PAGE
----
Russia is all set to launch the world’s first floating nuclear station and will send it to a grand journey across the Arctic region. This particular project is quite ambitious for the country. However, the environmentalists pointed out the possibility of the region being in serious trouble.
The 144-meter long floating nuclear reactor is named Akademik Lomonosov. The authorities began to work on this ambitious project in Saint Petersburg in 2006.
The nuclear vessel weighs almost 21,000 tons and has two reactors with the capacity of 35 megawatts each. It will also include 69 crew members and will possibly achieve a speed of 3.5 to 4.5 knots.
The nuclear station, Akademik Lomonosov will leave the Arctic port of Murmansk and start its voyage to northeastern Siberia. The distance of the journey is almost 5000 kilometer. Since the nuclear station will be loaded with nuclear fuel, the entire journey will be risky.
It seems the journey of the reactor will last for almost four to six weeks. But, the time will vary depending on the weather and how much ice will along the way.
The environmentalists have expressed their concerns about this reactor naming it as a potential ‘Chernobyl on ice‘ and a ‘nuclear Titanic‘. They have warned the world about the possible danger coming to the Arctics because of this project.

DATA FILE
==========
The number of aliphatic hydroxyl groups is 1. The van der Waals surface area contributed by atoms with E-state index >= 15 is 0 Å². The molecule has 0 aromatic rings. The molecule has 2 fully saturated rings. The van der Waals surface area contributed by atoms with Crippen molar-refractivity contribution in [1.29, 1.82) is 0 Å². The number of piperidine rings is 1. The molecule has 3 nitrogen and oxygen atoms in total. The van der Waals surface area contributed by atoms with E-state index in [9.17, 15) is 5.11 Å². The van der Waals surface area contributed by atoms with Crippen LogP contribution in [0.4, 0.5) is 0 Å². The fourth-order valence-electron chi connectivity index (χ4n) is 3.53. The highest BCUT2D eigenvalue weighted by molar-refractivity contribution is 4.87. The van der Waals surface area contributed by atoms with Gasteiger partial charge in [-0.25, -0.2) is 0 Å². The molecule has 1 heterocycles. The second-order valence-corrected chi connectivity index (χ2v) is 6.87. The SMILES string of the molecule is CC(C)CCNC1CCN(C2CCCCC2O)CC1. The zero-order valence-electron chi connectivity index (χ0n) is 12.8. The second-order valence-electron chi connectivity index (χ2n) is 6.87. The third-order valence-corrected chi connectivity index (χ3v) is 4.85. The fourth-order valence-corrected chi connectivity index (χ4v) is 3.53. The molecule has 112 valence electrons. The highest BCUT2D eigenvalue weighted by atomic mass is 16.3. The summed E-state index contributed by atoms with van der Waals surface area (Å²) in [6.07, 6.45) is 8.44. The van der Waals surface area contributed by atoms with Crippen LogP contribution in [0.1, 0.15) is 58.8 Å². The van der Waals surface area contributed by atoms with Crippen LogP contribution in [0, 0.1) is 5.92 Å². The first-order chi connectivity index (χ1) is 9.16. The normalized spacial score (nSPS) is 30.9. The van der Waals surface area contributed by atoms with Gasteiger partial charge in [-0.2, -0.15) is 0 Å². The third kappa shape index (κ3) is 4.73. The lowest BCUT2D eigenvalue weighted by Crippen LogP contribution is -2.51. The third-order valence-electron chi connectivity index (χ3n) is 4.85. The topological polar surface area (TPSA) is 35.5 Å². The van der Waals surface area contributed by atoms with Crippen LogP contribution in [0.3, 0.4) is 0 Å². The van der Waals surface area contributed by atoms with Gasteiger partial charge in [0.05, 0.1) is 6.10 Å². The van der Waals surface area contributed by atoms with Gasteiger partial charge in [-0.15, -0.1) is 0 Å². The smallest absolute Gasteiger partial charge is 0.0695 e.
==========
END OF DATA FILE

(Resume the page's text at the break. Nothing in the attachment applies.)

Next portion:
Moreover, Russia has witnessed a deadly explosion at a military testing site in the far north. This resulted in a radioactive surge and has provoked the chances of risks regarding the floating nuclear reactor.
Aim of the reactor
According to a Nuclear agency Rosatom report, the reactor is a simpler alternative in building a conventional plant on ground that is entirely frozen all year round. The company also aims to sell such reactors abroad if the project is successful.
The nuclear reactor will replace a local nuclear plant and a closed coal plant after reaching Pevek in the Siberian region of Chukotka. The reactor will possibly be ready to use at the end of this year. It will fulfill the demands of the oil platforms as Russia develops the exploitation of hydrocarbons in the Arctics.
Rashid Alimov, the head of the energy sector of Greenpeace Russia has expressed his concerns about the world’s first floating nuclear reactor. He said the environmentalists are critically judging the idea of the floating reactor since the 1990s. He also added that the float would likely be at danger during storms as other vessels practically give it most of the support all the time.
Any nuclear power plant produces radioactive waste and can have an accident, but Akademik Lomonosov is additionally vulnerable to storms. – Rashid Alimov said in an AFP report.
According to him, it can bring serious harm to nature as Rosatom plans to store spent fuel on board. This will make the reactor sensitive to accidents that can occur anytime during the journey. He also added that there is no infrastructure present at the Arctics to clear the nuclear wastes.
Furthermore, the nuclear industry is using smaller and cheaper reactors to satisfy its customer’s demands. Many vessels, e. g. Submarines, icebreakers, aircraft carriers, etc. are produced using nuclear power. These vessels travel all around the world including the isolated areas that lack infrastructure.
Hence, they pose a threat to our fragile environment and may result in its destruction in the future.